at the President's discretion. It also suggests a number of troubling
* What are U.S. obligations as a member
of the UN? The UN Security Council-not the U.S.- is responsible
for enforcing UN Security Council resolutions. Although the congressional
resolution supports efforts to work cooperatively with the UN,
ultimately it leaves the enforcement of Security Council resolutions
in the hands of the President, usurping the UN role.
* Is preemptive, unilateral attack against
a "continuing threat" legal under international law?
Under the UN Charter, attacks by individual states against other
nations are justified only in response to an actual attack or
in cases of imminent threat of attack. The congressional resolution
defines the threat posed by Iraq as a "continuing threat"
and authorizes preemptive, unilateral U.S. military action. Will
this resolution set a new precedent for preemptive attack by other
nations against perceived threats?
* How will the President determine when
diplomatic and other peaceful means have failed? The international
community strongly supports a resumption and completion of UN
weapons inspections. Weapons inspectors are ready to return to
Iraq, and Iraq has signaled its willingness to admit them to all
sites covered by UN Security Council resolutions. Will the President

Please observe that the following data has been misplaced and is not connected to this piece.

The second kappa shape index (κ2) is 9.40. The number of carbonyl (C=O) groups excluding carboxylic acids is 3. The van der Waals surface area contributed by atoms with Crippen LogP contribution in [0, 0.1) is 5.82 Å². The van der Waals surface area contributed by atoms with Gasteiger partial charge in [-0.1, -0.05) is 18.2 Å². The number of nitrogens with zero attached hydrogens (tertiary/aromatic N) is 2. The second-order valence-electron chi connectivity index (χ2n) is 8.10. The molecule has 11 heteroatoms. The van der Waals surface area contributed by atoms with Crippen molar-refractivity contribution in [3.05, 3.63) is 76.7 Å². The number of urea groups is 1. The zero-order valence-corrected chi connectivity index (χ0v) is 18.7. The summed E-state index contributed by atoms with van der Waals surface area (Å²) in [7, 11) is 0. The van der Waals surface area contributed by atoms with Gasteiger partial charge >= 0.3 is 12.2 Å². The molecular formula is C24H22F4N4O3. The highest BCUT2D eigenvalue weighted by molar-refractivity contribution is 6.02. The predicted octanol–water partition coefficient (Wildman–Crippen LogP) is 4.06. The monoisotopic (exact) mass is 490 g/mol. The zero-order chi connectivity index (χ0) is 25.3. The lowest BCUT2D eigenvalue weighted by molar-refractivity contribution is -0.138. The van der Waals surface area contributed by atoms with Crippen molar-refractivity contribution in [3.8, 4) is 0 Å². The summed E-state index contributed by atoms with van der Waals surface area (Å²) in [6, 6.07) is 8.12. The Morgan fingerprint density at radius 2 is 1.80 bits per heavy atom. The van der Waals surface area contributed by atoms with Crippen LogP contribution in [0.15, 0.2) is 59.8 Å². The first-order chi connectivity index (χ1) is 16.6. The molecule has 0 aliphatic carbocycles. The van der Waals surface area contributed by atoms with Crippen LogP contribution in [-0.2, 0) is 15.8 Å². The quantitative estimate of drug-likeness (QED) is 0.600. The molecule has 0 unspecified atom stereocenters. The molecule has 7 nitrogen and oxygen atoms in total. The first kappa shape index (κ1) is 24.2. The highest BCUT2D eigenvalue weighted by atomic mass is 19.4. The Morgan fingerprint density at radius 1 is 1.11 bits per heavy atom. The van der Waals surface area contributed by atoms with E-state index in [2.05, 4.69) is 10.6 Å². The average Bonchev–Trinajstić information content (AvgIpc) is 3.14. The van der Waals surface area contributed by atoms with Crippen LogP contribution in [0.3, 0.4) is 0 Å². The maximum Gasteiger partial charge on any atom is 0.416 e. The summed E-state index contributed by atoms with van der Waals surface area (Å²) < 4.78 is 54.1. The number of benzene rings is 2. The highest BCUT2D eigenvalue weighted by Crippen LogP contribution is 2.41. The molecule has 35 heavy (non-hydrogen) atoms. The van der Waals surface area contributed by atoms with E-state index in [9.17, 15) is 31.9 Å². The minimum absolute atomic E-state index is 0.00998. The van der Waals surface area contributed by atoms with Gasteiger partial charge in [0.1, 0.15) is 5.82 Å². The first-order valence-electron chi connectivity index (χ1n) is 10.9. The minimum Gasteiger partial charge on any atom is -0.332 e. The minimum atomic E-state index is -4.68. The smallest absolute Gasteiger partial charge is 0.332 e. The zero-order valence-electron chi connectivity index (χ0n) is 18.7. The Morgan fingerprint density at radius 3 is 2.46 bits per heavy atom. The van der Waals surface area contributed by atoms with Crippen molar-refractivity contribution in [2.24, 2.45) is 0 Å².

allow a reasonable time for UN weapons inspections and disarmament
efforts to be carried out successfully before pursuing other actions?
The UN Security Council-not the President of the U.S.-should determine
when inspections and other peaceful, diplomatic efforts have failed.
* Should there be limits on what constitutes
the "necessary and appropriate" use of force? The resolution
does not rule out the possible use of nuclear weapons.
* How would a massive, preemptive, unilateral
U.S. assault on Iraq defend U.S. national security or enforce
UN Security Council resolutions? What is the immediate threat
that Iraq poses to U.S. national security? If it is a threat of
weapons of mass destruction and possible support for terrorism,
how will initiating a war that could lead to the use of chemical,
biological, or even nuclear weapons and that might sow more seeds
of anti-U.S. sentiment in the Middle East help protect national
security? Moreover, once a war is underway, it will be impossible
to enforce UN Security Council resolutions which call for inspections
to verify and destroy weapons of mass destruction.
* How long will this authorization remain
in effect? There is no date of expiration for the authorization
of force, and the resolution does not address the possibility
of long-term U.S. occupation of Iraq.
* Has Congress surrendered its constitutional
responsibilities for overseeing U.S. foreign and military policies?
Aside from minimal reporting requirements, the resolution does
not provide an active oversight role for Congress in a U.S. war
against Iraq. The potential costs of such a war- financial, humanitarian,
and political-should demand greater congressional caution and
oversight than the resolution provides.